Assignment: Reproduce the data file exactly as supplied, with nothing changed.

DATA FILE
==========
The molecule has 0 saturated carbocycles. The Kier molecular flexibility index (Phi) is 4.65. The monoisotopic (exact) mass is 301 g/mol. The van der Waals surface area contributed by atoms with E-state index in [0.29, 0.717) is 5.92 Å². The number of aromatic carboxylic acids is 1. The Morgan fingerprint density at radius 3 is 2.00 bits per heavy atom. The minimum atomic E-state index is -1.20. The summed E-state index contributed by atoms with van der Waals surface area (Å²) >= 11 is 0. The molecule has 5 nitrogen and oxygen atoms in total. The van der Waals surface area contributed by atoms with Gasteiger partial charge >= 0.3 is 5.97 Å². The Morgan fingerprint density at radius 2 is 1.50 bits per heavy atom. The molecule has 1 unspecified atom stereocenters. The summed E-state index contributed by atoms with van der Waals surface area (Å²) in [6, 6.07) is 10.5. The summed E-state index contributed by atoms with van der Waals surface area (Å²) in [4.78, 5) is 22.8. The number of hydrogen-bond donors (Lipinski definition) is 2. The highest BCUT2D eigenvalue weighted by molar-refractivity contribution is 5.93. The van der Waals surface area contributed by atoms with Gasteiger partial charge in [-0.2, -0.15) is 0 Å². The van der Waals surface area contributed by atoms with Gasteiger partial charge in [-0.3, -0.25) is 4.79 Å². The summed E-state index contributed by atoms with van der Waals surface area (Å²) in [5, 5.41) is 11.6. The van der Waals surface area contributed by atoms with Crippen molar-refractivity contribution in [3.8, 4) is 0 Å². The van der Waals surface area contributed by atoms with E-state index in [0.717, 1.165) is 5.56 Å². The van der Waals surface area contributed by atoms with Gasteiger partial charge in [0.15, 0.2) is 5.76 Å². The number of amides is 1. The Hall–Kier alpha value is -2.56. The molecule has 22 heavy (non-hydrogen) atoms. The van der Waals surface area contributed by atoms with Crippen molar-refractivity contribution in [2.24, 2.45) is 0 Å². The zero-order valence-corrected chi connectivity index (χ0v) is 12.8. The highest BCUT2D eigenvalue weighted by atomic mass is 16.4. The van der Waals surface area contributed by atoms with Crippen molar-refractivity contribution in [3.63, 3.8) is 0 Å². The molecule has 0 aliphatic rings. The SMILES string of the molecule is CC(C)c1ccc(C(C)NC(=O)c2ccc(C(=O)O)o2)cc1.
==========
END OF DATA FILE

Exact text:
The molecule has 0 saturated carbocycles. The Kier molecular flexibility index (Phi) is 4.65. The monoisotopic (exact) mass is 301 g/mol. The van der Waals surface area contributed by atoms with E-state index in [0.29, 0.717) is 5.92 Å². The number of aromatic carboxylic acids is 1. The Morgan fingerprint density at radius 3 is 2.00 bits per heavy atom. The minimum atomic E-state index is -1.20. The summed E-state index contributed by atoms with van der Waals surface area (Å²) >= 11 is 0. The molecule has 5 nitrogen and oxygen atoms in total. The van der Waals surface area contributed by atoms with Gasteiger partial charge >= 0.3 is 5.97 Å². The Morgan fingerprint density at radius 2 is 1.50 bits per heavy atom. The molecule has 1 unspecified atom stereocenters. The summed E-state index contributed by atoms with van der Waals surface area (Å²) in [6, 6.07) is 10.5. The summed E-state index contributed by atoms with van der Waals surface area (Å²) in [4.78, 5) is 22.8. The number of hydrogen-bond donors (Lipinski definition) is 2. The highest BCUT2D eigenvalue weighted by molar-refractivity contribution is 5.93. The van der Waals surface area contributed by atoms with Gasteiger partial charge in [-0.2, -0.15) is 0 Å². The van der Waals surface area contributed by atoms with Gasteiger partial charge in [-0.3, -0.25) is 4.79 Å². The summed E-state index contributed by atoms with van der Waals surface area (Å²) in [5, 5.41) is 11.6. The van der Waals surface area contributed by atoms with Crippen molar-refractivity contribution in [3.8, 4) is 0 Å². The van der Waals surface area contributed by atoms with E-state index in [0.717, 1.165) is 5.56 Å². The van der Waals surface area contributed by atoms with Gasteiger partial charge in [0.15, 0.2) is 5.76 Å². The number of amides is 1. The Hall–Kier alpha value is -2.56. The molecule has 22 heavy (non-hydrogen) atoms. The van der Waals surface area contributed by atoms with Crippen molar-refractivity contribution in [2.24, 2.45) is 0 Å². The zero-order valence-corrected chi connectivity index (χ0v) is 12.8. The highest BCUT2D eigenvalue weighted by atomic mass is 16.4. The van der Waals surface area contributed by atoms with Crippen molar-refractivity contribution in [3.63, 3.8) is 0 Å². The molecule has 0 aliphatic rings. The SMILES string of the molecule is CC(C)c1ccc(C(C)NC(=O)c2ccc(C(=O)O)o2)cc1.